Year 2003 – 2004
Undergraduate Student Team:
D. Rosenberg, A. Goldberg, M. Keidar, N. Kalderon, C.Friedman, I. Gur, Y. Ron,
G. Kushnir, L. Ben-Yishay, I.Beigelman, I. Baskin, P. Bruk
Dr. Fred Ortenberg, Dr. David Mishne
Microsatellite “INSPECTOR” was designed in order to observe the International Space Station (ISS) with high resolution imagery both in the visible and the IR wavelengths during ISS lifetime. The system is operating independently from the Station. It is also capable of observing docked spacecraft, support EVA operations and environmental monitoring. The detection task would be aided by detailed, on-demand images of any region of vehicle’s exterior. The satellite is able to maneuver in the vicinity of ISS, and perform automatic, image-based navigation.
The satellite will be ferried on board the space station using existing platforms and will be launched from the ISS airlock. It will then enter a yearlong mission to observe the ISS from multiple orbits. The satellite is capable of imaging both in the visible and the IR wavelengths with live video option. It communicates directly with the ISS, however in a case of a critical failure in the ISS it has the ability to communicate with a ground station as well.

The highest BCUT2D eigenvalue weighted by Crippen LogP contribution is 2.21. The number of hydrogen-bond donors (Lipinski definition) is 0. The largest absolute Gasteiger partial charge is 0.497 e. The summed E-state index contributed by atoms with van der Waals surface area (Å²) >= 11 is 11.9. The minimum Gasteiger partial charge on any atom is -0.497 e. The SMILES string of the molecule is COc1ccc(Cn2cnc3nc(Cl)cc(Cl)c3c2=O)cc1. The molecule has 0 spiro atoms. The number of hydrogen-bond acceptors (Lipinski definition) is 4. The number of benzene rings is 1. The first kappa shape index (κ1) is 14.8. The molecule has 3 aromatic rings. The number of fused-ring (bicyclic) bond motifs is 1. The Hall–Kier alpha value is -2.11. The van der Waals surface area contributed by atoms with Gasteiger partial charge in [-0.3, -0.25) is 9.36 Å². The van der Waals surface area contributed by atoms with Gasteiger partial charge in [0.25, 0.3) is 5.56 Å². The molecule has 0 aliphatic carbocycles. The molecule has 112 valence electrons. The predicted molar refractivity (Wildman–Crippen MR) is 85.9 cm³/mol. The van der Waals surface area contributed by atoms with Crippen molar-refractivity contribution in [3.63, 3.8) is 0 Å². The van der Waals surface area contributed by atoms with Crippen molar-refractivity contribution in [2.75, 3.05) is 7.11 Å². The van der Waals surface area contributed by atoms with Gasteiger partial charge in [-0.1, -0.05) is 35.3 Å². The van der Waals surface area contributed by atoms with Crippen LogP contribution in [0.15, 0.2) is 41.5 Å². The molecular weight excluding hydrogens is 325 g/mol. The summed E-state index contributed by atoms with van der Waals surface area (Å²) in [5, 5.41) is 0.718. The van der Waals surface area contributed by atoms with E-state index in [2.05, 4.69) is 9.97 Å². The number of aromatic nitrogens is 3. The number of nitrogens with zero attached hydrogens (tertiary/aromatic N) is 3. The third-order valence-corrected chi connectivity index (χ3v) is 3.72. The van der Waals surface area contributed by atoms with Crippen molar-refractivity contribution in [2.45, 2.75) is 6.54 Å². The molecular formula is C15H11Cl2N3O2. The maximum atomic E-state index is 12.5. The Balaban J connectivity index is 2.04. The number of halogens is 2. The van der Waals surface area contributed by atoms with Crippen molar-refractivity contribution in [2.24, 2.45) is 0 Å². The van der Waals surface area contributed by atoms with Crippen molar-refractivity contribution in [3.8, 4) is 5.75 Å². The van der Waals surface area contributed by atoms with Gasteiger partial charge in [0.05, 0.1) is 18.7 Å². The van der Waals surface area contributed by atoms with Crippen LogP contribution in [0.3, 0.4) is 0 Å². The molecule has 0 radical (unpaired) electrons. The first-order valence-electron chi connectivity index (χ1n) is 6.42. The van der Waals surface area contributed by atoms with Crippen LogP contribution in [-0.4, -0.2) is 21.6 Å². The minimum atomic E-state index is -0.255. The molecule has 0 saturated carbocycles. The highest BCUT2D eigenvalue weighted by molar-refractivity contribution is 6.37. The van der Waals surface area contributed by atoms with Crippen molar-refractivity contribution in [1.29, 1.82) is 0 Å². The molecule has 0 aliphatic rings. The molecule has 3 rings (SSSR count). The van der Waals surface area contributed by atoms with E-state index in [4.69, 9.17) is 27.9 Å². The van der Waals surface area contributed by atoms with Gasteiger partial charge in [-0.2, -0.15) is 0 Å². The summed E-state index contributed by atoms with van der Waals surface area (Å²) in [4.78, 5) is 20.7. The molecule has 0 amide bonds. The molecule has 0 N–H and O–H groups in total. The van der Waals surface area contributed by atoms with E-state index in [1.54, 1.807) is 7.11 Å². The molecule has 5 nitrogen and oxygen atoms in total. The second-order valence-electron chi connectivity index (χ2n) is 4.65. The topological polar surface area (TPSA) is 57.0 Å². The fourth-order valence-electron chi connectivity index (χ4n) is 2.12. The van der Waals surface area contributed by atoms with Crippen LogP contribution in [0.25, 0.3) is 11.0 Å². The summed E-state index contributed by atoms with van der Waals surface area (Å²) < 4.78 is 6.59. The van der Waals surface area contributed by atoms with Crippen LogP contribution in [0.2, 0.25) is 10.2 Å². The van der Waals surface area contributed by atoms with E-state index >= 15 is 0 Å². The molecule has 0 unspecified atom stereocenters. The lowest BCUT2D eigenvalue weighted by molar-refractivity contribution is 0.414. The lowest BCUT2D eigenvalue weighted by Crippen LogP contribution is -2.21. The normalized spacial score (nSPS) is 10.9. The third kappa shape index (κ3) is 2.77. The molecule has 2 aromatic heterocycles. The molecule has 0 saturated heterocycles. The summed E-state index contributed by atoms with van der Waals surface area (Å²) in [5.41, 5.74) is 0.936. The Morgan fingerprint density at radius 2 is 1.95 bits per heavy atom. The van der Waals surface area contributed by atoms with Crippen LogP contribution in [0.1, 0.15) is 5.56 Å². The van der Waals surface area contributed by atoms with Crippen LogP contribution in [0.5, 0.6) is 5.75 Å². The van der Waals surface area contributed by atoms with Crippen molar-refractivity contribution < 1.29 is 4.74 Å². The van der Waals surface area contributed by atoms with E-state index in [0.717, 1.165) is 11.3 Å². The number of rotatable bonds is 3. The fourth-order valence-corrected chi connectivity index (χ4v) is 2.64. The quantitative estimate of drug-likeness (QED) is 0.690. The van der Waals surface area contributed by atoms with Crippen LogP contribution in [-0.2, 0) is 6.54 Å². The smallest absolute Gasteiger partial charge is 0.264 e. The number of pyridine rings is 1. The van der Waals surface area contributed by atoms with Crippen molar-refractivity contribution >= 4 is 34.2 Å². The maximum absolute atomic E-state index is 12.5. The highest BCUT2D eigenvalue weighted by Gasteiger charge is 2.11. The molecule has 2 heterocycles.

Satellite-inspector design guidelines included: using trade-off studies to iterate spacecraft designs and components, and selecting COTS equipment whenever possible while injecting advanced technologies. A strong emphasis was given to maintaining weight and cost budgets during the design of the satellite.
The INSPECTOR satellite is based on aluminum structure of rectangular parallelepiped form. The microsatellite weight is 35 kg and its dimensions are 600x600x600 [mm]. The payload CCD cameras maximal resolutions at the distance between ISS and Inspector about 100cm are 1cm and 11cm in visible and IR respectively. The redundant attitude sensor set includes a 3-axis magnetometer, a star tracker and a block of fiber optic gyros (FOG). The attitude actuators include an integrated momentum biased system and magneto torques. The satellite pointing capability is about 0.5º.
The satellite employs six hydrazine reaction thrusters designed by RAFAEL for maneuvers and has redundant on-board computers for command and data handling. Thermal control is provided by a combination of passive methods. Communications (mission and telemetry) with ground station use innovative S-bands link. Electrical power, provided by body-mounted Silicon solar cells and Li-Ion batteries, exceeds 68 W averages. The satellite design accommodates mean mission duration about one year. For launch, the Russian relatively low cost, high performance and reliable launchers will be chosen. The overview of Inspector mission, the details of microsatellite design and simulations of satellite performance are presented in Students Project Final Report and Report on 55thInternational Astronautical Congress, October 2004, Vancouver, BC. IAC-54-W.03.5
Figures below present isometric views of the satellite: